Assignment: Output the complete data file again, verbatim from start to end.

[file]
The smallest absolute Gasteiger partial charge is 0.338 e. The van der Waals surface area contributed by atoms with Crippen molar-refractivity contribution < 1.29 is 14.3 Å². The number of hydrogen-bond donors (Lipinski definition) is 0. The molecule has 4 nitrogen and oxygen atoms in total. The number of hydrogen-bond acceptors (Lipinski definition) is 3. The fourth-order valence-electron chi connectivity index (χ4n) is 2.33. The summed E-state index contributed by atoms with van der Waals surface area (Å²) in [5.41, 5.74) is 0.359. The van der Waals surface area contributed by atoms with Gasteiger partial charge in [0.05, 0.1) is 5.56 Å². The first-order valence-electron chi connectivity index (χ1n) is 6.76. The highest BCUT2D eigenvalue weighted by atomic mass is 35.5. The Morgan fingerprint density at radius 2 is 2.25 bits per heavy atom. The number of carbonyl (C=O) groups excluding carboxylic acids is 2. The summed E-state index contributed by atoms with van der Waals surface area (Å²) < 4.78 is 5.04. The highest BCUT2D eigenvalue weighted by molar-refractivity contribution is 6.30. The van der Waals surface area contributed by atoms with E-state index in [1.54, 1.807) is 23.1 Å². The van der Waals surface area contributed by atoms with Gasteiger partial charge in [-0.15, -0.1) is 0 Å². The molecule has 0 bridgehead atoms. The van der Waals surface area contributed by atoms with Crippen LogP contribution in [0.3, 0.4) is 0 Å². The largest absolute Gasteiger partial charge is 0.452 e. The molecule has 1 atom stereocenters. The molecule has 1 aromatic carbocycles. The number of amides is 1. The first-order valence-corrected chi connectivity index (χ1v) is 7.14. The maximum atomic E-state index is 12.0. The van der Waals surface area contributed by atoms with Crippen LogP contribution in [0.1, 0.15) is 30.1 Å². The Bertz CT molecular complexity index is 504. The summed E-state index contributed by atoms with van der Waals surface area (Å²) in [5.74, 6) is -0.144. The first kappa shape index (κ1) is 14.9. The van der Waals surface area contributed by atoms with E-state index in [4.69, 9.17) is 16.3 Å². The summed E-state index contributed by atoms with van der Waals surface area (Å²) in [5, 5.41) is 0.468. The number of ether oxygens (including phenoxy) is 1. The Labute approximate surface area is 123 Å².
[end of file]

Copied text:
The smallest absolute Gasteiger partial charge is 0.338 e. The van der Waals surface area contributed by atoms with Crippen molar-refractivity contribution < 1.29 is 14.3 Å². The number of hydrogen-bond donors (Lipinski definition) is 0. The molecule has 4 nitrogen and oxygen atoms in total. The number of hydrogen-bond acceptors (Lipinski definition) is 3. The fourth-order valence-electron chi connectivity index (χ4n) is 2.33. The summed E-state index contributed by atoms with van der Waals surface area (Å²) in [5.41, 5.74) is 0.359. The van der Waals surface area contributed by atoms with Gasteiger partial charge in [0.05, 0.1) is 5.56 Å². The first-order valence-electron chi connectivity index (χ1n) is 6.76. The highest BCUT2D eigenvalue weighted by atomic mass is 35.5. The Morgan fingerprint density at radius 2 is 2.25 bits per heavy atom. The number of carbonyl (C=O) groups excluding carboxylic acids is 2. The summed E-state index contributed by atoms with van der Waals surface area (Å²) < 4.78 is 5.04. The highest BCUT2D eigenvalue weighted by molar-refractivity contribution is 6.30. The van der Waals surface area contributed by atoms with E-state index in [1.54, 1.807) is 23.1 Å². The van der Waals surface area contributed by atoms with Gasteiger partial charge in [-0.15, -0.1) is 0 Å². The molecule has 0 bridgehead atoms. The van der Waals surface area contributed by atoms with Crippen LogP contribution in [0.3, 0.4) is 0 Å². The largest absolute Gasteiger partial charge is 0.452 e. The molecule has 1 atom stereocenters. The molecule has 1 aromatic carbocycles. The number of amides is 1. The first-order valence-corrected chi connectivity index (χ1v) is 7.14. The maximum atomic E-state index is 12.0. The van der Waals surface area contributed by atoms with Crippen LogP contribution in [0.1, 0.15) is 30.1 Å². The Bertz CT molecular complexity index is 504. The summed E-state index contributed by atoms with van der Waals surface area (Å²) in [5.74, 6) is -0.144. The first kappa shape index (κ1) is 14.9. The van der Waals surface area contributed by atoms with E-state index in [4.69, 9.17) is 16.3 Å². The summed E-state index contributed by atoms with van der Waals surface area (Å²) in [5, 5.41) is 0.468. The number of ether oxygens (including phenoxy) is 1. The Labute approximate surface area is 123 Å².